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In my MainWindow I have a button that can be used to open a Process (native OpenProcess call) and perform some checks on it's memory, but the method called on Click is asynchronous:

<Button Content="Attach" Click="OnClickAttach"/>

private async void OnClickAttach(Object sender, RoutedEventArgs e)
{
    AttachmentResult result = await m_ViewModel.Attach();

    switch (result)
        // Different MessageBox depending on the result.
}

Now, let's see the ViewModel portion of code...

// MemoryProcess class is just a wrapper for Process' handle and memory regions.
private MemoryProcess m_MemoryProcess;

public async Task<AttachmentResult> Attach()
{
    AttachmentResult result = AttachmentResult.Success;
    MemoryProcess memoryProcess = NativeMethods.OpenProcess(m_SelectedBrowserInstance.Process);

    if (memoryProcess == null)
        result = AttachmentResult.FailProcessNotOpened;
    else
    {
        Boolean check1 = false;
        Boolean check2 = false;

        foreach (MemoryRegion region in memoryProcess)
        {
            // I perform checks on Process' memory regions and I eventually change the value of check1 or check2...
            await Task.Delay(1);
        }

        if (!check1 && !check2)
        {
            NativeMethods.CloseHandle(memoryProcess.Handle);
            result = AttachmentResult.FailProcessNotValid;
        }
        else
        {
            // I keep the Process opened for further use. I save it to a private variable.
            m_MemoryProcess = memoryProcess;
            m_MemoryProcess.Check1 = check1;
            m_MemoryProcess.Check2 = check2;
        }
    }

    return result;
}

Now... here comes the problem. When the user closes the application, if a Process is opened, I must properly close its handle. So in my MainWindow I have the following code:

protected override void OnClosing(CancelEventArgs e)
{
    m_ViewModel.Detach();
    base.OnClosing(e);
}

And in my ViewModel I have the following code:

public void Detach()
{
    if (m_MemoryProcess != null)
    {
        if (m_MemoryProcess.Check1)
            // Do something...

        if (m_MemoryProcess.Check2)
            // Do something...

        NativeMethods.CloseHandle(m_MemoryProcess.Handle);
        m_MemoryProcess = null;
    }
}

The Attach() method can take very long time, more than 2 minutes sometimes. I need to find a solution for the following issues:

  • If the user closes the application while Attach() method is running and before memoryProcess is saved to the private variable, the Process handle will not be closed.
  • If I save the MemoryProcess instance to the private variable just at the beginning of the Attach() method, there is a risk for the user to get a NullReferenceException if he closes the application while the Attach() method is processing its foreach loop.
  • I absolutely don't want to make the user wait for Attach() method to complete before letting him close the application. That's horrible.

How can I do this?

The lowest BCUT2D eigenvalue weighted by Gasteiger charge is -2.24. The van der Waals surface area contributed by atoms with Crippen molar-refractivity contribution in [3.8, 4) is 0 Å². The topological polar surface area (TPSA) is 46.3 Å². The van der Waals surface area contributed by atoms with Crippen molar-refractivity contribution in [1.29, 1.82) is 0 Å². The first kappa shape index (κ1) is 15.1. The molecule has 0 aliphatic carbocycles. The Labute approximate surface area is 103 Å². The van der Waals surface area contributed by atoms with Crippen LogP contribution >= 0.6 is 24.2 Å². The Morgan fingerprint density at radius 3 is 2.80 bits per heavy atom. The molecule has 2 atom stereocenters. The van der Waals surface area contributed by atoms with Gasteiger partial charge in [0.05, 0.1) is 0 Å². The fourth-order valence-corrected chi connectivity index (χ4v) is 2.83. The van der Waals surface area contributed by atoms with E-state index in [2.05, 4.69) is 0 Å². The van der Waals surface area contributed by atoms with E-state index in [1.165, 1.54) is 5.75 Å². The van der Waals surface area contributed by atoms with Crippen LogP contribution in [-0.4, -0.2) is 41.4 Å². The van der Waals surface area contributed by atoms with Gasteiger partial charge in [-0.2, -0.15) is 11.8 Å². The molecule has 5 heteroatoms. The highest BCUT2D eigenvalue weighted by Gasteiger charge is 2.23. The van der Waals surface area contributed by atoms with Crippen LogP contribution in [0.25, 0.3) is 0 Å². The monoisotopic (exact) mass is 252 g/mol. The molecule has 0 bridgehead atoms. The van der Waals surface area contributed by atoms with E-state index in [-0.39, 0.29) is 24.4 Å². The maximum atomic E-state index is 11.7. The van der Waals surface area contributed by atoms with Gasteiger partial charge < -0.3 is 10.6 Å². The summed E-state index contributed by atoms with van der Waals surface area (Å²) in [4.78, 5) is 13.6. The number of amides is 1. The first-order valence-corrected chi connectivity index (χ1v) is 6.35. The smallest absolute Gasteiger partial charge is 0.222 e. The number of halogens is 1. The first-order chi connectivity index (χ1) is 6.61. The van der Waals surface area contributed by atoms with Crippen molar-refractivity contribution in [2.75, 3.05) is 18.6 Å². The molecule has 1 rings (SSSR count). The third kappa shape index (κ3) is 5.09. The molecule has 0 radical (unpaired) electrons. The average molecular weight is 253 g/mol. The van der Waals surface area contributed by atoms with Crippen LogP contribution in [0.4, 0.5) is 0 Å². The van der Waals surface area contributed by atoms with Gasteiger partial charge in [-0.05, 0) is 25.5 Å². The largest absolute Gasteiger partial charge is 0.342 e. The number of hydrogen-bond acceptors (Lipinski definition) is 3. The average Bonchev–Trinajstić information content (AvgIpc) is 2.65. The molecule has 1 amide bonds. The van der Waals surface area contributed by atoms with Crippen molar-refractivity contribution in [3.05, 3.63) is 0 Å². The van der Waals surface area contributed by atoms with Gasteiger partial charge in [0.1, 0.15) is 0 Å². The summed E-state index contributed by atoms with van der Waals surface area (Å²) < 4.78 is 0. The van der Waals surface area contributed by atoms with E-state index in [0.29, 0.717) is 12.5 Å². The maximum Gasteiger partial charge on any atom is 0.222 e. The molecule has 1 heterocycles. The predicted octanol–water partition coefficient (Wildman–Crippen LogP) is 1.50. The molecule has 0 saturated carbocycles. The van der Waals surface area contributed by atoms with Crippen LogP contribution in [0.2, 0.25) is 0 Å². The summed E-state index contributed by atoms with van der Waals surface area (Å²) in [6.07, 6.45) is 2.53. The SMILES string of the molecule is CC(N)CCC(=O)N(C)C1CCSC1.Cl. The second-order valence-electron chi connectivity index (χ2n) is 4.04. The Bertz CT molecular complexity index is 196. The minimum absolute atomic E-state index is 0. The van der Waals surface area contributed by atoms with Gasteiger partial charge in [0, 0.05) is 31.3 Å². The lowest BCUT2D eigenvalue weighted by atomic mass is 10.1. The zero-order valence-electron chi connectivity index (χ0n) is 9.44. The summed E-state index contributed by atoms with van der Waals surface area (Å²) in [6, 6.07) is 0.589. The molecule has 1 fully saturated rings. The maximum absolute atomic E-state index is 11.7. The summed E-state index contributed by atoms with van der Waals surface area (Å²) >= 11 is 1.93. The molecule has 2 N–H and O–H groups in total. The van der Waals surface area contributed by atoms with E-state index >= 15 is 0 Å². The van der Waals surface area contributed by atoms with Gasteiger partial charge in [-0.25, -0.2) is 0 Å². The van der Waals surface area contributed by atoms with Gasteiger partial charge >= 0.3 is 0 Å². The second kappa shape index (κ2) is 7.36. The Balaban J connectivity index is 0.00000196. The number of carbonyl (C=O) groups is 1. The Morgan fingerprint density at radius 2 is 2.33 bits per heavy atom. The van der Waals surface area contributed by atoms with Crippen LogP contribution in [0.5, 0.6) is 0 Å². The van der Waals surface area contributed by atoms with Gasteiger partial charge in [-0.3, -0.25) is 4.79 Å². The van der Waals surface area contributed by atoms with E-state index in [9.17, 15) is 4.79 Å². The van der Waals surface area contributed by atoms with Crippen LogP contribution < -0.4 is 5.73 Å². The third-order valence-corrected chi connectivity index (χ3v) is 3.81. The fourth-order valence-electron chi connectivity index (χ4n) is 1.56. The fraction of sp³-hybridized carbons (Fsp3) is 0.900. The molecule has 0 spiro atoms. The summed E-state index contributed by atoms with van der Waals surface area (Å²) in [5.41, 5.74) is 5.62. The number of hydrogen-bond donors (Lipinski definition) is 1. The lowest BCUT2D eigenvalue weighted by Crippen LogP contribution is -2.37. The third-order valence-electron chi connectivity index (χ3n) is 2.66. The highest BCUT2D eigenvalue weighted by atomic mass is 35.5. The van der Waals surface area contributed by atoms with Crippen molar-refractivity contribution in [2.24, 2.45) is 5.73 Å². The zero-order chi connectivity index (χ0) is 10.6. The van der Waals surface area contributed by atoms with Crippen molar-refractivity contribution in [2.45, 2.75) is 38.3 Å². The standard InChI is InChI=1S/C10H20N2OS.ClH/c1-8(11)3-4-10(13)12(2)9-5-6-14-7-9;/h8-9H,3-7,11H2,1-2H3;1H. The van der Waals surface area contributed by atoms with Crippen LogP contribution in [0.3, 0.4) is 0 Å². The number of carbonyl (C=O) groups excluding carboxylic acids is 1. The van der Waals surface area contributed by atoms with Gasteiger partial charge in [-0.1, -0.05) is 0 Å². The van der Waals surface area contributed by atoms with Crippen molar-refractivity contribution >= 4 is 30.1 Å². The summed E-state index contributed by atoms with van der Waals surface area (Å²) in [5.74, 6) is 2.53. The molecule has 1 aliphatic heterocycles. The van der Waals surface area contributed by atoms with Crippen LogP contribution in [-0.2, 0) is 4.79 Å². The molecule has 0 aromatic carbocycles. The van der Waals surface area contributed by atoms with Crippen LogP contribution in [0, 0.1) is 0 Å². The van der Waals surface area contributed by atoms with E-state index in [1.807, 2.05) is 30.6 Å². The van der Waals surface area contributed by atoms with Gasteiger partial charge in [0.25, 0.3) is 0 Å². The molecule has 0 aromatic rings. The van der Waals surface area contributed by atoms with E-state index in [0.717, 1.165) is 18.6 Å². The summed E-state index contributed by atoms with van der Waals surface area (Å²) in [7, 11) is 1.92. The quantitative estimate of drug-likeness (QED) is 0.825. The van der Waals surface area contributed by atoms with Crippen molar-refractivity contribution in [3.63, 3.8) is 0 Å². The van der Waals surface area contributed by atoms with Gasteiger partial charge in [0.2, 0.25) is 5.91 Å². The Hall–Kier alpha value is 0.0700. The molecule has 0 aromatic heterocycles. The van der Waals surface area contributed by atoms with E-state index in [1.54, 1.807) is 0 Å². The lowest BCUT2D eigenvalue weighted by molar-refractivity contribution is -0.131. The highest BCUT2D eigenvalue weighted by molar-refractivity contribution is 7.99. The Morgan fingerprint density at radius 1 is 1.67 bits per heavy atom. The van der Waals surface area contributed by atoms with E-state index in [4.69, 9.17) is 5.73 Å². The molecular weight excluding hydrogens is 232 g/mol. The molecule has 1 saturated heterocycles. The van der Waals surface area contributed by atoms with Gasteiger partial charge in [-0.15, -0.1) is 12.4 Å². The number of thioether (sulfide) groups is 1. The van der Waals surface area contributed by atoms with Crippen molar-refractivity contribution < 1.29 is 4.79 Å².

share|improve this question
    
How about when they close the application, if the asyc call didn't finish... just hide the window until its finished, then close the actual application when its done –  Steve May 14 '13 at 20:08
    
That's also odd because the method is quite CPU intensive and if the application is going to be closed when it finishes... well, what's the point?! The best would be stopping it completely... that's what I'm trying to do. –  Zarathos May 14 '13 at 20:12
    
You should be using SafeWin32Handle instead of IntPtr so that you can dispose of the handler instead of closing it (i.e. the GC will dispose of it if you forget. For example: public static extern SafeWin32Handle OpenProcess(int dwDesiredAccess, bool bInheritHandle, int dwProcessId); –  Peter Ritchie May 14 '13 at 20:21
    
Yes but the problem doesn't change. I always have to close or dispose the handle when it's needed and I have to keep it opened until the user closes the application. –  Zarathos May 14 '13 at 20:36
    
It is unclear what you are worrying about. Windows automatically cleans up any handles that were not closed by the app. –  Hans Passant May 14 '13 at 21:48

1 Answer 1

up vote 1 down vote accepted

IMO, if you do not explicitly and specifically target to create separate detached/independent processes like, for example, through:

  • using PInvoke.CreateProcess
  • using

    (new System.Management.ManagementClass("Win32_ProcessStartup"))
    .Properties["CreateFlags"].Value = 8;
    
  • or maintaining child process alive upon app closing by launching them through separate shell scripts or other processes remaining to run after app closing;

  • creating a new thread in another independent process using CreateRemoteThread
  • etc.

or finding already run independently processes, you don't need to and probably should not "close" or dispose spawned by app processes. Windows (operting system) will close any unclosed spawned by app processes.

Also, I believe that it is impossible to execute any code in an application once it has started exiting or being closed.

PS (off-topic comment):
I do not even see that you close (really one should kill) or dispose your processes in your code...

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